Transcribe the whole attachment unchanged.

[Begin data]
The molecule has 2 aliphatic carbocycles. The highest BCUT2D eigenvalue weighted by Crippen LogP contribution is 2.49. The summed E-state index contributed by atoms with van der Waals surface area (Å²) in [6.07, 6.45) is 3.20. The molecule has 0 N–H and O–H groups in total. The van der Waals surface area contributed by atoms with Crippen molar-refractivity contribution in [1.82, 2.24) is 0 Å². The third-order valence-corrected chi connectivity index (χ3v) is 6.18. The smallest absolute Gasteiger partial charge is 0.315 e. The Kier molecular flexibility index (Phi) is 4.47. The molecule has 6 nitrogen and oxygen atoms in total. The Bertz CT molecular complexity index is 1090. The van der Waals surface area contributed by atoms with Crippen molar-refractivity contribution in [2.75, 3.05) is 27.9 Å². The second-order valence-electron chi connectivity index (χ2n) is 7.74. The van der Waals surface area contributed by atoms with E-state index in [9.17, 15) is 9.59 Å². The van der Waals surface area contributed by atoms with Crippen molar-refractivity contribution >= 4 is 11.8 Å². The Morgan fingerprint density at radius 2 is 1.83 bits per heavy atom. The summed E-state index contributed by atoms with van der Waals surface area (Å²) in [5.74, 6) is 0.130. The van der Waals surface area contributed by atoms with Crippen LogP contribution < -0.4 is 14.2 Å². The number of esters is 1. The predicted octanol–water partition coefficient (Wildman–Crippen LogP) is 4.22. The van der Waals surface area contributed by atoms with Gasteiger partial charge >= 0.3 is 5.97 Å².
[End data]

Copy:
The molecule has 2 aliphatic carbocycles. The highest BCUT2D eigenvalue weighted by Crippen LogP contribution is 2.49. The summed E-state index contributed by atoms with van der Waals surface area (Å²) in [6.07, 6.45) is 3.20. The molecule has 0 N–H and O–H groups in total. The van der Waals surface area contributed by atoms with Crippen molar-refractivity contribution in [1.82, 2.24) is 0 Å². The third-order valence-corrected chi connectivity index (χ3v) is 6.18. The smallest absolute Gasteiger partial charge is 0.315 e. The Kier molecular flexibility index (Phi) is 4.47. The molecule has 6 nitrogen and oxygen atoms in total. The Bertz CT molecular complexity index is 1090. The van der Waals surface area contributed by atoms with Crippen molar-refractivity contribution in [2.75, 3.05) is 27.9 Å². The second-order valence-electron chi connectivity index (χ2n) is 7.74. The van der Waals surface area contributed by atoms with E-state index in [9.17, 15) is 9.59 Å². The van der Waals surface area contributed by atoms with Crippen molar-refractivity contribution >= 4 is 11.8 Å². The Morgan fingerprint density at radius 2 is 1.83 bits per heavy atom. The summed E-state index contributed by atoms with van der Waals surface area (Å²) in [5.74, 6) is 0.130. The van der Waals surface area contributed by atoms with Crippen LogP contribution < -0.4 is 14.2 Å². The number of esters is 1. The predicted octanol–water partition coefficient (Wildman–Crippen LogP) is 4.22. The van der Waals surface area contributed by atoms with Gasteiger partial charge >= 0.3 is 5.97 Å².